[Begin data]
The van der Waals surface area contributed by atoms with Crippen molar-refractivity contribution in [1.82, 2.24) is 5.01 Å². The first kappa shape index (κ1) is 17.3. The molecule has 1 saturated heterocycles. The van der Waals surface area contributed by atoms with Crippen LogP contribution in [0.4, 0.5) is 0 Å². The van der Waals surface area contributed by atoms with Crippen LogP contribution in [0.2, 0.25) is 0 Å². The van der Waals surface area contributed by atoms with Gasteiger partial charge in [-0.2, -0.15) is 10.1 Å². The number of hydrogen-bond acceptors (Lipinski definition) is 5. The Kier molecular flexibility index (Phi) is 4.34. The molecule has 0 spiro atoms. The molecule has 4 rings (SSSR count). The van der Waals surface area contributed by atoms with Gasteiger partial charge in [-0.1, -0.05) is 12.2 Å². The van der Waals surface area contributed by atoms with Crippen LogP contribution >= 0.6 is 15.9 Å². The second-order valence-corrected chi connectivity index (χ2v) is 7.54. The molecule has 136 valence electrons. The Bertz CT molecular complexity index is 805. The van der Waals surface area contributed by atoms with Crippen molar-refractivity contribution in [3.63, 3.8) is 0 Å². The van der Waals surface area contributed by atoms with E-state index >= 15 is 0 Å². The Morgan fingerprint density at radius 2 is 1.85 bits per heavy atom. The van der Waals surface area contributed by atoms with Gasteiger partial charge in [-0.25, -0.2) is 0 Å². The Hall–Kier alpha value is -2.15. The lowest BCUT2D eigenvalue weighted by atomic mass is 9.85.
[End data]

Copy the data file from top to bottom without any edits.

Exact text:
The van der Waals surface area contributed by atoms with Crippen molar-refractivity contribution in [1.82, 2.24) is 5.01 Å². The first kappa shape index (κ1) is 17.3. The molecule has 1 saturated heterocycles. The van der Waals surface area contributed by atoms with Crippen LogP contribution in [0.4, 0.5) is 0 Å². The van der Waals surface area contributed by atoms with Crippen LogP contribution in [0.2, 0.25) is 0 Å². The van der Waals surface area contributed by atoms with Gasteiger partial charge in [-0.2, -0.15) is 10.1 Å². The number of hydrogen-bond acceptors (Lipinski definition) is 5. The Kier molecular flexibility index (Phi) is 4.34. The molecule has 0 spiro atoms. The molecule has 4 rings (SSSR count). The van der Waals surface area contributed by atoms with Gasteiger partial charge in [-0.1, -0.05) is 12.2 Å². The van der Waals surface area contributed by atoms with Crippen LogP contribution >= 0.6 is 15.9 Å². The second-order valence-corrected chi connectivity index (χ2v) is 7.54. The molecule has 136 valence electrons. The Bertz CT molecular complexity index is 805. The van der Waals surface area contributed by atoms with Crippen molar-refractivity contribution in [3.63, 3.8) is 0 Å². The van der Waals surface area contributed by atoms with E-state index >= 15 is 0 Å². The Morgan fingerprint density at radius 2 is 1.85 bits per heavy atom. The van der Waals surface area contributed by atoms with Gasteiger partial charge in [-0.25, -0.2) is 0 Å². The Hall–Kier alpha value is -2.15. The lowest BCUT2D eigenvalue weighted by atomic mass is 9.85.